BMHJ Blog: Legal Information, Resources, & News: Business/Commercial Litigation

Moving Cases to Conclusion and Thinking Outside the Box

Melissa H. Katz, Esquire
September 22nd, 2020
By: Melissa H. Katz, Esquire

How do you move a case to conclusion if you can’t agree on a settlement and a jury trial is light years away? Since both parties have a common interest in expeditious and successful case closure, alternative methods of deciding the case should be considered. It is more important than ever to think outside the box of traditional methods of case resolution given the backlog of cases COVID-19 has created in our court systems.

Whether liability, damages, or both, are at issue, remote mediation, trial by judge, or arbitration, with or without high-low agreements, are viable options of adjudication. This article will focus on arbitration and suggestions to avoid missteps, disagreements and derailment.

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GDC Practice in the Time of Covid-19

Angela M. London
August 4th, 2020
By: Angela M. London

The legal profession, like many other industries, has experienced significant upheaval as a result of the coronavirus pandemic. Since mid-March, many lawyers and law firms have utilized work from home policies to ensure that attorneys and staff stay productive and meet their obligations to clients. However the initial uncertainty of the coronavirus resulted in the closure of courthouses to the public throughout the Commonwealth.

According to the Supreme Court of Virginia, from March 16, 2020, with the issuance of the Court’s first COVID Order, to May 1, 2020, the General District Courts of Virginia continued approximately 413,000 cases to a later date. This has created a significant backlog that these courts must now work through.

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A claim of “personal injury” for alleged mold exposure doesn’t turn every alleged breach of original construction contract into a tort.

Melissa H. Katz, Esquire
November 2nd, 2019
By: Melissa H. Katz, Esquire

Recently, the Virginia Supreme Court, in the case of Tingler v. Graystone Homes, Inc. held that the trial court did not err in its ruling sustaining a home builder’s demurrer to a negligence count for alleged breach of the original construction contract. In that case, a family, in related suits alleged personal injuries and damage resulting from mold that developed in a home built by the defendant contractor. The plaintiffs pled many theories of liability, all of which were dismissed by the trial court.

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Legislative Update: House and Senate pass bill on spoliation of evidence.

March 1st, 2019
By: admin

The summary of bill as passed:

Spoliation of evidence. Establishes that a party or potential litigant has a duty to preserve evidence that may be relevant to reasonably foreseeable litigation. The bill further provides that a court (i) upon finding prejudice to another party from loss, disposal, alteration, concealment, or destruction of such evidence, may order measures no greater than necessary to cure the prejudice, or (ii) only upon finding that the party acted recklessly or with the intent to deprive another party of the evidence’s use in the litigation, may (a) presume that the evidence was unfavorable to the party, (b) instruct the jury that it may or shall presume that the evidence was unfavorable to the party, or (c) dismiss the action or enter a default judgment. The bill further provides that no independent cause of action for negligent or intentional spoliation of evidence is created.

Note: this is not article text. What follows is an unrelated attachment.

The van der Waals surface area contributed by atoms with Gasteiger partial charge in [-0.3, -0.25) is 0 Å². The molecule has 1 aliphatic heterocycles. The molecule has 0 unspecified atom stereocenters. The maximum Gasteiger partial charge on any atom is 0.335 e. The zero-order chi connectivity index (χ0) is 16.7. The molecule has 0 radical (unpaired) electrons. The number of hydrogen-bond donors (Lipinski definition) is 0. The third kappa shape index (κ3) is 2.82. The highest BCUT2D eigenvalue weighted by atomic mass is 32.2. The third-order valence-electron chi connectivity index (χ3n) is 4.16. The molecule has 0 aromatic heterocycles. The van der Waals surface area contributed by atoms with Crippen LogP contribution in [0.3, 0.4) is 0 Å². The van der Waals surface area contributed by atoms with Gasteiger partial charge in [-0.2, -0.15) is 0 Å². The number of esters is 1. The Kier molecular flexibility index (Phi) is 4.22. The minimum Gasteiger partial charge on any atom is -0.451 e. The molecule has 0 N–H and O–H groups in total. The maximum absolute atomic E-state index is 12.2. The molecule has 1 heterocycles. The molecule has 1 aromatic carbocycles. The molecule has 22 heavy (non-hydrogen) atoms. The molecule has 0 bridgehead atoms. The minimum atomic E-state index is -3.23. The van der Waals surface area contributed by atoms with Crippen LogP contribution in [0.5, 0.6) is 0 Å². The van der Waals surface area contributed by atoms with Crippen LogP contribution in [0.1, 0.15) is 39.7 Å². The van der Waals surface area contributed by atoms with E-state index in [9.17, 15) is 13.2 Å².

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Dismissal For Failure To Serve Within One Year May Still Be A Viable Defense Even After a Court Extends Service Time by Court Order

Andrew R. Alder, Esquire
January 2nd, 2019
By: Andrew R. Alder, Esquire

Virginia Code § 8.01-275.1 and Rule 3:5(e) require that service of process be made within twelve months of the commencement of a lawsuit. Service on a defendant more than twelve months after commencement is timely only if there is a “finding by the court that the plaintiff exercised due diligence to have timely service made on the defendant.” Va. Code § 8.01-275.1. Va. Code § 8.01-277(A) allows a defendant to challenge the timeliness of service.

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Disclaimer

This blog and the information provided has been prepared by Bancroft, McGavin, Horvath & Judkins, P.C. (“BMHJ”) for information purposes only and is not intended nor to be construed as legal advice. This blog may contain the opinions of the members and associates of this firm on various legal issues and is not legal advice. Read More